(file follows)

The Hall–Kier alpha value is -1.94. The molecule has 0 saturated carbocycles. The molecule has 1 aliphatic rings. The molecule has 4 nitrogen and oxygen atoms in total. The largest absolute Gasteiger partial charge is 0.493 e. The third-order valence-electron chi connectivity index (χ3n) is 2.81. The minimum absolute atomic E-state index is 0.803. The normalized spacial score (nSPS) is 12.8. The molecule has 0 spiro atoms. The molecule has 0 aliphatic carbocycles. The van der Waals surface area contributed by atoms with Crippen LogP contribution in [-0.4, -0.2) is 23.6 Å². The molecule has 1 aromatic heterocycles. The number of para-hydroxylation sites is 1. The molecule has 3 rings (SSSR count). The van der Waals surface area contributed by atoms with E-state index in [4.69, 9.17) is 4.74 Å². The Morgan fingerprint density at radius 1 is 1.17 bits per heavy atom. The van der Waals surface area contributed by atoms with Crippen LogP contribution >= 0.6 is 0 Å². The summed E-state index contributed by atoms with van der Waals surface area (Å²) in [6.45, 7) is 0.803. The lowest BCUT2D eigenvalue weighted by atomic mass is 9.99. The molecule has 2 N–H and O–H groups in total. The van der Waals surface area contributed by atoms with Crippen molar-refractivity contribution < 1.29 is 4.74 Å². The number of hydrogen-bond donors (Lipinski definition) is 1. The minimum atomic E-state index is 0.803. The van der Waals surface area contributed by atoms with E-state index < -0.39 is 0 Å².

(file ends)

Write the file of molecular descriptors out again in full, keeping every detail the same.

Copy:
The Hall–Kier alpha value is -1.94. The molecule has 0 saturated carbocycles. The molecule has 1 aliphatic rings. The molecule has 4 nitrogen and oxygen atoms in total. The largest absolute Gasteiger partial charge is 0.493 e. The third-order valence-electron chi connectivity index (χ3n) is 2.81. The minimum absolute atomic E-state index is 0.803. The normalized spacial score (nSPS) is 12.8. The molecule has 0 spiro atoms. The molecule has 0 aliphatic carbocycles. The van der Waals surface area contributed by atoms with Crippen LogP contribution in [-0.4, -0.2) is 23.6 Å². The molecule has 1 aromatic heterocycles. The number of para-hydroxylation sites is 1. The molecule has 3 rings (SSSR count). The van der Waals surface area contributed by atoms with E-state index in [4.69, 9.17) is 4.74 Å². The Morgan fingerprint density at radius 1 is 1.17 bits per heavy atom. The van der Waals surface area contributed by atoms with Crippen LogP contribution >= 0.6 is 0 Å². The summed E-state index contributed by atoms with van der Waals surface area (Å²) in [6.45, 7) is 0.803. The lowest BCUT2D eigenvalue weighted by atomic mass is 9.99. The molecule has 2 N–H and O–H groups in total. The van der Waals surface area contributed by atoms with Crippen molar-refractivity contribution < 1.29 is 4.74 Å². The number of hydrogen-bond donors (Lipinski definition) is 1. The minimum atomic E-state index is 0.803. The van der Waals surface area contributed by atoms with E-state index < -0.39 is 0 Å².